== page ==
Abstract 122: Quality of Care for Patients With Acute Ischemic Stroke as a Function of Hospital Intravenous Thrombolysis With Recombinant Tissue Plasminogen Activator Capability

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Background: Intravenous Thrombolysis with Recombinant Tissue Plasminogen Activator (rt-PA) availability at Chinese hospitals varies and may affect care quality for acute ischemic stroke patients. Limited research has shown whether there were differences in quality of care at China National Stroke Registry (CNSR II) hospitals based on rt-PA capability.

Methods: For acute ischemic stroke patients admitted to CNSR II hospitals between 2012 and 2013, care quality at hospitals with or without Intravenous rt-PA capability was examined by evaluating conformity with performance and quality measures. The primary outcome was guideline-concordant care, defined as compliance with 10 predefined individual guideline-recommended performance metrics and composite score. A composite score was defined as the total number of interventions actually performed among eligible patients divided by the total number of recommended interventions among eligible patients. Propensity score matching was used to balance the baseline characteristics. We used cox model with shared frailty model and logistic regression with generalized estimating equation to compare the relationship between hospitals with rt-PA capability and hospitals without rt-PA on quality measures.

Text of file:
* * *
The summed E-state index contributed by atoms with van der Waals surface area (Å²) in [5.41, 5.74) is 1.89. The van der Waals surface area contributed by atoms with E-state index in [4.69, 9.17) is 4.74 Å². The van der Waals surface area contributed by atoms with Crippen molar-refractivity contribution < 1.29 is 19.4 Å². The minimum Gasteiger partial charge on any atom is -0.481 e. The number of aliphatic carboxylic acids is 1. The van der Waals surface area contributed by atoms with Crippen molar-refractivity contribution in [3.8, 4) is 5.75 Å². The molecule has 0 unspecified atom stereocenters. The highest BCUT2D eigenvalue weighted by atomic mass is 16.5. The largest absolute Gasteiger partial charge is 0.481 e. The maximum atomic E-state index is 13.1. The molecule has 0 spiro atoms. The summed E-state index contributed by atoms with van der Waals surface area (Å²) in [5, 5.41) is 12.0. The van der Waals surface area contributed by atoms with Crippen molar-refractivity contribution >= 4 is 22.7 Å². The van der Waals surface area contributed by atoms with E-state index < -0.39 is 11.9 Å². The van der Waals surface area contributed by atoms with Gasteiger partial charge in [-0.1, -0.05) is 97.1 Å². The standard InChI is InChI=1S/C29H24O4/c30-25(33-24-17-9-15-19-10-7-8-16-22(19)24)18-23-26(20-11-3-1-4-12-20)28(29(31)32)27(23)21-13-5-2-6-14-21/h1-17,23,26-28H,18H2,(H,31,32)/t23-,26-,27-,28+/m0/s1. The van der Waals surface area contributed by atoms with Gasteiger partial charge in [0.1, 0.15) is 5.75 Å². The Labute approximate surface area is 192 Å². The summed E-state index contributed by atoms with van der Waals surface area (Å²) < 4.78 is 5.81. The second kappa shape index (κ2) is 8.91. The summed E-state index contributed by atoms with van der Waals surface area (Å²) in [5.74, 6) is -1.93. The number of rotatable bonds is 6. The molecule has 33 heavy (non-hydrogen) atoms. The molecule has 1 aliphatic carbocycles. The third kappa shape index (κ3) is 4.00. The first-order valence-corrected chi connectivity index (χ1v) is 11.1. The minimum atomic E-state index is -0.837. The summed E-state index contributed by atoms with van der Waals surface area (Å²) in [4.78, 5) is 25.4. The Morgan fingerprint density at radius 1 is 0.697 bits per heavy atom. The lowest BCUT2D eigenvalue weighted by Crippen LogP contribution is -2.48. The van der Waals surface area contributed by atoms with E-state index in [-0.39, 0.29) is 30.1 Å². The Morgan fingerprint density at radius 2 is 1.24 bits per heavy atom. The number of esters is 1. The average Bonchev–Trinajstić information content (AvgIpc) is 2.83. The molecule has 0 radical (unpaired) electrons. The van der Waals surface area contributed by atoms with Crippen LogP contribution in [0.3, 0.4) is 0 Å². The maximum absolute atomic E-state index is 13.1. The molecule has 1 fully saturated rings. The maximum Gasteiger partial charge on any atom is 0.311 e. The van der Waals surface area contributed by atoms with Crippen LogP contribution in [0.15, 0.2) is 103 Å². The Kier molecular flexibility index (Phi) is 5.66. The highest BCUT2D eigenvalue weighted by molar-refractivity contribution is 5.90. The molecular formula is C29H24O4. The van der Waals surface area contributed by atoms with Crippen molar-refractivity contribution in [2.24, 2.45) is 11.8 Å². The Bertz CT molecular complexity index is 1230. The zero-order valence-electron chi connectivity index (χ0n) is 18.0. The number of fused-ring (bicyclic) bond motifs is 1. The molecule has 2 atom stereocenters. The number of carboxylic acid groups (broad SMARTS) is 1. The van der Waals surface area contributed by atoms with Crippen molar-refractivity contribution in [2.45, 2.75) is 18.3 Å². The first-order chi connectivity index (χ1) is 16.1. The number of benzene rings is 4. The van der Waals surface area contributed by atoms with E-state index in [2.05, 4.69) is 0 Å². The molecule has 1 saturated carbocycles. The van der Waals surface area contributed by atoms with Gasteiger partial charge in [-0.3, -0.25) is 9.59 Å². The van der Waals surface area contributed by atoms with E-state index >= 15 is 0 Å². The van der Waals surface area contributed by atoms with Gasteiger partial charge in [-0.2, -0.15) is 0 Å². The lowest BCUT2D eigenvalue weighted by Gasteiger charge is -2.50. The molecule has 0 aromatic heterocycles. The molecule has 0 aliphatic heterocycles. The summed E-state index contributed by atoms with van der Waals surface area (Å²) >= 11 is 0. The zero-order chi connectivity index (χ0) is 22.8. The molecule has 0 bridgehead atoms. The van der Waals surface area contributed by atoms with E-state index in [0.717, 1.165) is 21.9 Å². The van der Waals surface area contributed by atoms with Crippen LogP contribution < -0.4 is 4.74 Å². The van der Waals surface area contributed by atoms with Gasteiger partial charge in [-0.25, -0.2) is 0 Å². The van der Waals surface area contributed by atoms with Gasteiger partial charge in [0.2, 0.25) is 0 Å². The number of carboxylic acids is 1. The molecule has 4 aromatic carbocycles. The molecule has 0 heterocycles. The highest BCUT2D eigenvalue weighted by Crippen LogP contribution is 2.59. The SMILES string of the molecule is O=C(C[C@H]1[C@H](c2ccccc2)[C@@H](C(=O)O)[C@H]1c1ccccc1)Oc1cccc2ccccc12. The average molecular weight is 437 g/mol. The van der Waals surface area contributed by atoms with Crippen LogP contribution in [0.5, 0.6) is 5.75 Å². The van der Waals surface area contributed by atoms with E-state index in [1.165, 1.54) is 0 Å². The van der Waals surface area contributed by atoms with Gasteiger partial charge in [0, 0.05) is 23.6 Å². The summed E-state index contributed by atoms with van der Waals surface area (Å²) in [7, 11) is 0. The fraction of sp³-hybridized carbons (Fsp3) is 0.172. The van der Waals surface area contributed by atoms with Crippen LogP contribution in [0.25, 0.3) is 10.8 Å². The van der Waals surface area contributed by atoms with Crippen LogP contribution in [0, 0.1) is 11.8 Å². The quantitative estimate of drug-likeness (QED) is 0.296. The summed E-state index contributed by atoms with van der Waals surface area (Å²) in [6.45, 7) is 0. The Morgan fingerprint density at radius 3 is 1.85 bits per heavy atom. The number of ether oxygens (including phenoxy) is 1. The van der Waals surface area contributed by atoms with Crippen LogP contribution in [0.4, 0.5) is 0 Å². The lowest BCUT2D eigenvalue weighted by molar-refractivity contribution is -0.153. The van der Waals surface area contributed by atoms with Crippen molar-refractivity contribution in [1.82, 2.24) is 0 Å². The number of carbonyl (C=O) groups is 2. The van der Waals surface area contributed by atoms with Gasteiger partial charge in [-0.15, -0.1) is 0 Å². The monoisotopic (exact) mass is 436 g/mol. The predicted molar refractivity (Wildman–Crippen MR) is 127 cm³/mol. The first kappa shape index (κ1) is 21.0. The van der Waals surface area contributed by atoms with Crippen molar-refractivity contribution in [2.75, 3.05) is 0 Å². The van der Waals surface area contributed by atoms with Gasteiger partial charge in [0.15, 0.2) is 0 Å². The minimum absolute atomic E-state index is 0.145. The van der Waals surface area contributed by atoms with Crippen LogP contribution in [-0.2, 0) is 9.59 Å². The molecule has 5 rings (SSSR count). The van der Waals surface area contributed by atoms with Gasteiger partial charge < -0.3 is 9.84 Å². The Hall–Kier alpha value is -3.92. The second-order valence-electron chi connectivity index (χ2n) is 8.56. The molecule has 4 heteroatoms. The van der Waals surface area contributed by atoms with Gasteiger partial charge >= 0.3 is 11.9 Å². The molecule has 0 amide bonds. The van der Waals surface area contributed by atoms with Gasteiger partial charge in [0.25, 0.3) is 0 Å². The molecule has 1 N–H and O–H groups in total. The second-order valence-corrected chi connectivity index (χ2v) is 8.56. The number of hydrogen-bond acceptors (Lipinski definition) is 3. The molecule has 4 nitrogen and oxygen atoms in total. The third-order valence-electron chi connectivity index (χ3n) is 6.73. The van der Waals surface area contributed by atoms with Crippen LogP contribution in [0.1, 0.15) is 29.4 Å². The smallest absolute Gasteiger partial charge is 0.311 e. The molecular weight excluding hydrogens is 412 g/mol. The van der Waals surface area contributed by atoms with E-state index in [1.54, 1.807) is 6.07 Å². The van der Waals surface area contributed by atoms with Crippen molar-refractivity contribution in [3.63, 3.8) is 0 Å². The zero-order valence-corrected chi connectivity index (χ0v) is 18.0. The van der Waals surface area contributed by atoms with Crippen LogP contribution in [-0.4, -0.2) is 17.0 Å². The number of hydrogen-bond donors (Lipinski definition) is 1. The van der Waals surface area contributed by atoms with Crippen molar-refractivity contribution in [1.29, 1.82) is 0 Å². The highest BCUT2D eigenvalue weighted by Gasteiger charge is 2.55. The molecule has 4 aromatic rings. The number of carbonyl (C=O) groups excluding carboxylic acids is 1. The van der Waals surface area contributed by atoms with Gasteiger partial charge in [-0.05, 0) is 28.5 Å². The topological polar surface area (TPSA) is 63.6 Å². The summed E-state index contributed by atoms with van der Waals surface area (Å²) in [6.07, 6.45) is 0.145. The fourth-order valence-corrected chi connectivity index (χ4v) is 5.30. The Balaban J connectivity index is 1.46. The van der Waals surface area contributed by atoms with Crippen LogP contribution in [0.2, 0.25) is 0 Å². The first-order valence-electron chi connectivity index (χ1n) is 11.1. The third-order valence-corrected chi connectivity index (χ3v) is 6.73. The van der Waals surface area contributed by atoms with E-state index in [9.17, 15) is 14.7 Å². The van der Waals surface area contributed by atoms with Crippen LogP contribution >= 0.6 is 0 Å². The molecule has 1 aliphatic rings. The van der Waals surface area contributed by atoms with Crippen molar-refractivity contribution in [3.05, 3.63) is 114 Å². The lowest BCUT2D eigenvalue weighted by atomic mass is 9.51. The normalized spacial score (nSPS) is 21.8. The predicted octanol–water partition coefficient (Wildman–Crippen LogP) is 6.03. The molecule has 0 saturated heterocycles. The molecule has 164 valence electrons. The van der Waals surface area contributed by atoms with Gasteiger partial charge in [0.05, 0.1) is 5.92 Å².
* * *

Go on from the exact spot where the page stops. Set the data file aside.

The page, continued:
Results: This study included 19604 acute ischemic stroke patients admitted to 219 CNSR II hospitals. Before matching, there were 7928 patients admitted to 86 (40.4%) hospitals with rt-PA capability and 11676 patients admitted to 133 (59.6%) hospitals without rt-PA capability. After matching, 7606 pairs of patients in rt-PA-capable hospitals and rt-PA-incapable hospitals were analyzed. Before matching, the composite score of guideline-concordant process of care was higher at hospitals with rt-PA capability than hospitals without rt-PA capability (74% versus 73%, P=0.0126). Hospitals with rt-PA capability were more likely to perform deep vein thrombosis prophylaxis within 48 hours of admission, dysphagia screening, assessment or receiving of rehabilitation, discharge antithrombotic, anticoagulation for atrial fibrillation and medications for lowering low-density lipoprotein (LDL) ≥100mg/dL. But hospitals with rt-PA capability were less likely to perform antithrombotic medication within 48 hours of admission and hypoglycemic therapy at discharge for patients with diabetes. After matching, differences of stroke care quality between hospitals with rt-PA capability and without rt-PA capability still exist after adjusting covariates.

Conclusions: The CNSR II hospitals were associated with better performance in some of the hospitals but not all of them. The difference in conformity between rt-PA-capable hospitals and rt-PA-incapable hospitals was modest for performance measures of stroke care. However, more room for improvement still exists in key quality performance measures and further studies should be explored.

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